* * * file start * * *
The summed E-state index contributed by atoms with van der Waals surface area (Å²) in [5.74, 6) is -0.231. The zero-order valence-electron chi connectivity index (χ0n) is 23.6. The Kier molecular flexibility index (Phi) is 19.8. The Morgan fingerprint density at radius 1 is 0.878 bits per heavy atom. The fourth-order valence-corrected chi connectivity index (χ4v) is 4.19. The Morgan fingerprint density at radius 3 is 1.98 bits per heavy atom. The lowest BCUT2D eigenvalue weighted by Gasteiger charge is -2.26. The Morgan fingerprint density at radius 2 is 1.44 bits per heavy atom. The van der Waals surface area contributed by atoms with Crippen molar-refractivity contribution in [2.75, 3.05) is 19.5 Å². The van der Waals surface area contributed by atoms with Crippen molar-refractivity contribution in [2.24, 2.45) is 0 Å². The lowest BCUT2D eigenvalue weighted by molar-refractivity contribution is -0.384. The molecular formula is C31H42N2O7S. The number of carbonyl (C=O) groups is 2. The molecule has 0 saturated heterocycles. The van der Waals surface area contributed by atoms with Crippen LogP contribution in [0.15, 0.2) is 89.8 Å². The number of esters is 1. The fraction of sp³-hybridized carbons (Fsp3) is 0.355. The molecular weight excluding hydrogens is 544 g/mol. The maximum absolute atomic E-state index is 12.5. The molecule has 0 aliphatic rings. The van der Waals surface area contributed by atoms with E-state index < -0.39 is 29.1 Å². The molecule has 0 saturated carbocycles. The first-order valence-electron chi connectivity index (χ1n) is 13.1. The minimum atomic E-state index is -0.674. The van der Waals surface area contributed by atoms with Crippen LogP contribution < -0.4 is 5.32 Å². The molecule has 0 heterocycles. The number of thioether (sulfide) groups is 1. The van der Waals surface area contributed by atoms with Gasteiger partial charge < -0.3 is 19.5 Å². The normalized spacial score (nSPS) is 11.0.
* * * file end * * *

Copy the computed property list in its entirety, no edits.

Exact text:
The summed E-state index contributed by atoms with van der Waals surface area (Å²) in [5.74, 6) is -0.231. The zero-order valence-electron chi connectivity index (χ0n) is 23.6. The Kier molecular flexibility index (Phi) is 19.8. The Morgan fingerprint density at radius 1 is 0.878 bits per heavy atom. The fourth-order valence-corrected chi connectivity index (χ4v) is 4.19. The Morgan fingerprint density at radius 3 is 1.98 bits per heavy atom. The lowest BCUT2D eigenvalue weighted by Gasteiger charge is -2.26. The Morgan fingerprint density at radius 2 is 1.44 bits per heavy atom. The van der Waals surface area contributed by atoms with Crippen molar-refractivity contribution in [2.75, 3.05) is 19.5 Å². The van der Waals surface area contributed by atoms with Crippen molar-refractivity contribution in [2.24, 2.45) is 0 Å². The lowest BCUT2D eigenvalue weighted by molar-refractivity contribution is -0.384. The molecular formula is C31H42N2O7S. The number of carbonyl (C=O) groups is 2. The molecule has 0 saturated heterocycles. The van der Waals surface area contributed by atoms with Crippen LogP contribution in [0.15, 0.2) is 89.8 Å². The number of esters is 1. The fraction of sp³-hybridized carbons (Fsp3) is 0.355. The molecular weight excluding hydrogens is 544 g/mol. The maximum absolute atomic E-state index is 12.5. The molecule has 0 aliphatic rings. The van der Waals surface area contributed by atoms with E-state index < -0.39 is 29.1 Å². The molecule has 0 saturated carbocycles. The first-order valence-electron chi connectivity index (χ1n) is 13.1. The minimum atomic E-state index is -0.674. The van der Waals surface area contributed by atoms with Crippen LogP contribution < -0.4 is 5.32 Å². The molecule has 0 heterocycles. The number of thioether (sulfide) groups is 1. The van der Waals surface area contributed by atoms with Gasteiger partial charge < -0.3 is 19.5 Å². The normalized spacial score (nSPS) is 11.0.